Tutorials

Prof. Chun T. RIM,

Gwangju Institute of Science and Technology (GIST), Korea

Theories for Wireless Power Transfer

 

Abstract:

Rapid expanding technologies of wireless power transfer (WPT) to mobile devices and electric vehicles (EVs) make electric charging more convenient, safe, and automatic. WPT business and industries are growing fast, and more people are getting involved in this area. Innovation on WPT is highly sought in this area; however, no substantial progress in technology is possible without thorough and philosophical understanding of WPT. It is very often ignored and underestimated by engineers and practitioners, but theory is the basis of great innovation.

In this tutorial, an overview of WPT and its fundamental principles are introduced first. Several theories on inductive power transfer (IPT), mostly invented by Prof. RIM, are explained in detail, including the coupled coil models, gyrator circuit models, magnetic mirror models, active electro-magnetic force (EMF) cancel models, and general unified dynamic phasor models. A few application examples of IPT for dynamic and static EV charging and mobile devices are given.

This tutorial is based on Prof. RIM’s two new books, Phasor Power Electronics, Springer, 2016, and Wireless Power Transfer for Electric Vehicles and Mobile Devices, Wiley, 2017.

 

Biography of speaker:

Chun T. Rim (M’90–SM’11) received the B.S. degree with Honor in EE from the Kumoh Institute of Technology (KIT), Korea, in 1985, and the M.S. and Ph.D. degrees in EE from the Korea Advanced Institute of Science and Technology (KAIST), Korea, in 1987 and 1990, respectively. For 2007-2016, he was an associate professor at KAIST and now he is a full professor at the Gwangju Institute of Science and Technology (GIST), Korea. He has authored or coauthored 170 technical papers, written 16 books, and holds 160 patents (awarded and pending). He won numerous awards, including the Best Paper Award of IEEE TPEL in 2015 and J-ESTPE in 2016 both in wireless power transfer (WPT). He is now an associate editor of IEEE TPEL and the J-ESTPE, a guest editor of the Special Issue on WPT of the IEEE TPEL, TIE, and J-ESTPE, and the general (co-)chair of the 2015, 2016, 2017, and 2018 IEEE Workshop on Wireless power (WoW). He is an author of two new books, Phasor Power Electronics, Springer, 2016, and Wireless Power Transfer for Electric Vehicles and Mobile Devices, Wiley, 2017.

 

Prof. Grant Covic,

The University of Auckland, New Zealand

Electric vehicle wireless charging systems for both a stationary and dynamic future

 

Abstract:

The tutorial will give a sweeping overview of stationary electric vehicle wireless charging systems and finish with thoughts around the possibilities and future challenges of dynamic wireless charging. Starting with a brief history and fundamentals considered in design, it will move on to describe the simple light duty vehicle magnetics in use and the reasons. This will be followed by interoperable multi-coil topologies that may be suitable for high-power or misalignment tolerant applications and ferrite-less designs for in-road applications. The second half of the tutorial will discuss the vision of future roadway systems for both light and heavy duty applications, giving examples from the literature, and finish with an example of a taxi-rank evaluation system designed and developed at the University of Auckland. Recent successful dynamic trials undertaken by QualcommHalo will also be highlighted.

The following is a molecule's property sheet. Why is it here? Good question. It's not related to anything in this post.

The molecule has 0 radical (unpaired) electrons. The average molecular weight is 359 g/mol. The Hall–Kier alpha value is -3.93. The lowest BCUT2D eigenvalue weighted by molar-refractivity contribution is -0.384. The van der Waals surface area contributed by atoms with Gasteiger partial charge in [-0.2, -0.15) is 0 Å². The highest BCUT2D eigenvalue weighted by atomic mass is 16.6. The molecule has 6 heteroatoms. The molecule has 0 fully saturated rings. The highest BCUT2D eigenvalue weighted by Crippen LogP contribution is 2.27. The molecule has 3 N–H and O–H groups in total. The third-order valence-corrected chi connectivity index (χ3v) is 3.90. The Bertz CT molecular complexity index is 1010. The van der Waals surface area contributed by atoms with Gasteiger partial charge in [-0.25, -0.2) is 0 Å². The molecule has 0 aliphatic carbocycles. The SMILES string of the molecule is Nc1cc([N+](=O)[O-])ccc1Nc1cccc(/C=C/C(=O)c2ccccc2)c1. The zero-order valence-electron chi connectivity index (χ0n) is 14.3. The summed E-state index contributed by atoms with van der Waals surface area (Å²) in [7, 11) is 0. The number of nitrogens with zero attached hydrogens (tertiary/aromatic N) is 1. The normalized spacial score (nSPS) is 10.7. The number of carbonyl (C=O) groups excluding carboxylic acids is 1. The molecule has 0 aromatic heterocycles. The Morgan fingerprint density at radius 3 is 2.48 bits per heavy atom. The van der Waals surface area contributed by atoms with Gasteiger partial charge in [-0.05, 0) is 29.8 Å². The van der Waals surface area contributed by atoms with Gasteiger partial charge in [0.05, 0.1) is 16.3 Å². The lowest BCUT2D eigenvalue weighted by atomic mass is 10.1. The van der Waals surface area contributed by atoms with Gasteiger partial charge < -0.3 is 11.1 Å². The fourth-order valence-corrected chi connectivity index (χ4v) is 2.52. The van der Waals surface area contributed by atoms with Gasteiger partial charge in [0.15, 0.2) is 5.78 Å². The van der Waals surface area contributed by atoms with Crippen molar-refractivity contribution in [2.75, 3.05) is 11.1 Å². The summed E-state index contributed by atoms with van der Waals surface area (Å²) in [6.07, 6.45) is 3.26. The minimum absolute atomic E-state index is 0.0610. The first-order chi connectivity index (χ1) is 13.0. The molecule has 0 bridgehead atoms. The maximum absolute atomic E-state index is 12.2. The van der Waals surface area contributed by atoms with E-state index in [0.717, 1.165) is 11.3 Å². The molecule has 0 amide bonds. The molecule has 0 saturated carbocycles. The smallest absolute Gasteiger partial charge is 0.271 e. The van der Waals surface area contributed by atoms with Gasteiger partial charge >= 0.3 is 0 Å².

Biography of speaker:

Grant is a full professor at the University of Auckland. In the mid 90’s he began working with Prof. John Boys to develop the technology of resonant Inductive (contact-less) Power Transfer (IPT) for materials handling and electric vehicles (EVs) and in the early 2000’s they began jointly leading a team focused on AGV applications for traditional markets, and redeveloping EV charging solutions for private as well as public applications.

Today Grant’s research and consulting interests are focused on both industrial solutions using IPT and wireless charging of EVs under static and dynamic conditions. Over the past 15 years he has published more than 140 international refereed papers in this field, worked with over 40 postgraduates and filed over 40 patents, all of which are licensed to various global companies in specialised application fields.

In 2010 he co-founded (with John) a new global start-up company “HaloIPT” focusing on electric vehicle (EV) wireless charging infrastructure and was joint head of research from formation until sale. During this time HaloIPT received the Clean Equity Monaco award for excellence in the field of environmental engineering and two NZ clean innovation awards in the emerging innovator and design and engineering categories. Grant and John have been awarded the New Zealand Prime Minister’s Science Prize, the Vice Chancellors commercialisation medal and the KiwiNet research commercialisation awards for scientific research which has seen outstanding commercial success.

Grant is a senior member of IEEE and a Distinguished Lecturer of IEEE Transportation Electrification Community. He is also a fellow of both the Institution of Professional Engineers New Zealand, and the Royal Society of New Zealand. Presently he heads inductive power research at the UoA and co-leads the interoperability sub-team within the SAE J2954 wireless charging standard for EVs.